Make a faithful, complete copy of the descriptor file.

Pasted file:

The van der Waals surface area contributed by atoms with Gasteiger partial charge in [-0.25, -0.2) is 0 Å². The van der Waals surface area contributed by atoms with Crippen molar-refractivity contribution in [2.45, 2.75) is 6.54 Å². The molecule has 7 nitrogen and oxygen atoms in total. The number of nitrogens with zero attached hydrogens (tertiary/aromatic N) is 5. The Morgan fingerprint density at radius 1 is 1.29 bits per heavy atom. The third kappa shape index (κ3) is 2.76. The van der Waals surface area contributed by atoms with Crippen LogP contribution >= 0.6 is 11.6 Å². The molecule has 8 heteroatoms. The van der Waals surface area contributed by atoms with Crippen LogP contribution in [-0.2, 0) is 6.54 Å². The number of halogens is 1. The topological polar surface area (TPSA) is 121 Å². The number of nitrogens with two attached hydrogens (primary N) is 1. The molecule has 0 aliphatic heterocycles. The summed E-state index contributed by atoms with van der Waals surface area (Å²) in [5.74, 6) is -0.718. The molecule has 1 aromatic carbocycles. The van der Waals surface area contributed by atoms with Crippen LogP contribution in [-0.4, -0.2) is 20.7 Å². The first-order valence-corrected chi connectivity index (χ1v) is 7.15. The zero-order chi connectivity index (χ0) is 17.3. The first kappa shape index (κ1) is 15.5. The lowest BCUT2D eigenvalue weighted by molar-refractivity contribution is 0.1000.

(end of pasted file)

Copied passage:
The van der Waals surface area contributed by atoms with Gasteiger partial charge in [-0.25, -0.2) is 0 Å². The van der Waals surface area contributed by atoms with Crippen molar-refractivity contribution in [2.45, 2.75) is 6.54 Å². The molecule has 7 nitrogen and oxygen atoms in total. The number of nitrogens with zero attached hydrogens (tertiary/aromatic N) is 5. The Morgan fingerprint density at radius 1 is 1.29 bits per heavy atom. The third kappa shape index (κ3) is 2.76. The van der Waals surface area contributed by atoms with Crippen LogP contribution >= 0.6 is 11.6 Å². The molecule has 8 heteroatoms. The van der Waals surface area contributed by atoms with Crippen LogP contribution in [-0.2, 0) is 6.54 Å². The number of halogens is 1. The topological polar surface area (TPSA) is 121 Å². The number of nitrogens with two attached hydrogens (primary N) is 1. The molecule has 0 aliphatic heterocycles. The summed E-state index contributed by atoms with van der Waals surface area (Å²) in [5.74, 6) is -0.718. The molecule has 1 aromatic carbocycles. The van der Waals surface area contributed by atoms with Crippen LogP contribution in [-0.4, -0.2) is 20.7 Å². The first-order valence-corrected chi connectivity index (χ1v) is 7.15. The zero-order chi connectivity index (χ0) is 17.3. The first kappa shape index (κ1) is 15.5. The lowest BCUT2D eigenvalue weighted by molar-refractivity contribution is 0.1000.